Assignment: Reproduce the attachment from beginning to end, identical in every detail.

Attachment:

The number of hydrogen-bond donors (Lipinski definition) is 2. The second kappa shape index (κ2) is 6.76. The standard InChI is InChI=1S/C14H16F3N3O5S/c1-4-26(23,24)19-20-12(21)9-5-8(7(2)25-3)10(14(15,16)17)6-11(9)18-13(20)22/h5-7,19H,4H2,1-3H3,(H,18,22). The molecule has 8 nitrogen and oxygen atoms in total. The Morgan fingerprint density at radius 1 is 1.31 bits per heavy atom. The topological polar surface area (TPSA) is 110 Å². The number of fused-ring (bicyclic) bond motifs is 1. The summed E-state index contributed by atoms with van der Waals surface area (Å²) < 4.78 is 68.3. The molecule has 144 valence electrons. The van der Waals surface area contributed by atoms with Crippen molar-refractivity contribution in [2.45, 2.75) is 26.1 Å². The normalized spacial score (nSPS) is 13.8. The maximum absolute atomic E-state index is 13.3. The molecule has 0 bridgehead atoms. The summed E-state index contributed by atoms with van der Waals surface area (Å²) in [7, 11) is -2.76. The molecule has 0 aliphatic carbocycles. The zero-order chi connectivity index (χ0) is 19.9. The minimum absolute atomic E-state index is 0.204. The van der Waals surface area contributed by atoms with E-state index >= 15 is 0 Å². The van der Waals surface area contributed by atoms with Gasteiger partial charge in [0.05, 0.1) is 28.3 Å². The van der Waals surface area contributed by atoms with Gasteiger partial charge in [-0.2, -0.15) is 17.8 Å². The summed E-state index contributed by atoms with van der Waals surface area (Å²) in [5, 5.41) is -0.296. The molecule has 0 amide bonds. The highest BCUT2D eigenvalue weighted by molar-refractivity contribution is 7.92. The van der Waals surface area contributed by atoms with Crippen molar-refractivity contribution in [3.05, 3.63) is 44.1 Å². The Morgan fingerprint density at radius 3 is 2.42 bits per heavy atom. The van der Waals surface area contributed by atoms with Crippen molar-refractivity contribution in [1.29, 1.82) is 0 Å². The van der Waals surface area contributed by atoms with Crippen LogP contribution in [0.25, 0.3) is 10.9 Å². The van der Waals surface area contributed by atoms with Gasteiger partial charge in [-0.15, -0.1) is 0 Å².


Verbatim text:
The number of hydrogen-bond donors (Lipinski definition) is 2. The second kappa shape index (κ2) is 6.76. The standard InChI is InChI=1S/C14H16F3N3O5S/c1-4-26(23,24)19-20-12(21)9-5-8(7(2)25-3)10(14(15,16)17)6-11(9)18-13(20)22/h5-7,19H,4H2,1-3H3,(H,18,22). The molecule has 8 nitrogen and oxygen atoms in total. The Morgan fingerprint density at radius 1 is 1.31 bits per heavy atom. The topological polar surface area (TPSA) is 110 Å². The number of fused-ring (bicyclic) bond motifs is 1. The summed E-state index contributed by atoms with van der Waals surface area (Å²) < 4.78 is 68.3. The molecule has 144 valence electrons. The van der Waals surface area contributed by atoms with Crippen molar-refractivity contribution in [2.45, 2.75) is 26.1 Å². The normalized spacial score (nSPS) is 13.8. The maximum absolute atomic E-state index is 13.3. The molecule has 0 bridgehead atoms. The summed E-state index contributed by atoms with van der Waals surface area (Å²) in [7, 11) is -2.76. The molecule has 0 aliphatic carbocycles. The zero-order chi connectivity index (χ0) is 19.9. The minimum absolute atomic E-state index is 0.204. The van der Waals surface area contributed by atoms with E-state index >= 15 is 0 Å². The van der Waals surface area contributed by atoms with Gasteiger partial charge in [0.05, 0.1) is 28.3 Å². The van der Waals surface area contributed by atoms with Gasteiger partial charge in [-0.2, -0.15) is 17.8 Å². The summed E-state index contributed by atoms with van der Waals surface area (Å²) in [5, 5.41) is -0.296. The molecule has 0 amide bonds. The highest BCUT2D eigenvalue weighted by molar-refractivity contribution is 7.92. The van der Waals surface area contributed by atoms with Crippen molar-refractivity contribution in [3.05, 3.63) is 44.1 Å². The Morgan fingerprint density at radius 3 is 2.42 bits per heavy atom. The van der Waals surface area contributed by atoms with Crippen molar-refractivity contribution in [1.29, 1.82) is 0 Å². The van der Waals surface area contributed by atoms with Crippen LogP contribution in [0.25, 0.3) is 10.9 Å². The van der Waals surface area contributed by atoms with Gasteiger partial charge in [-0.15, -0.1) is 0 Å².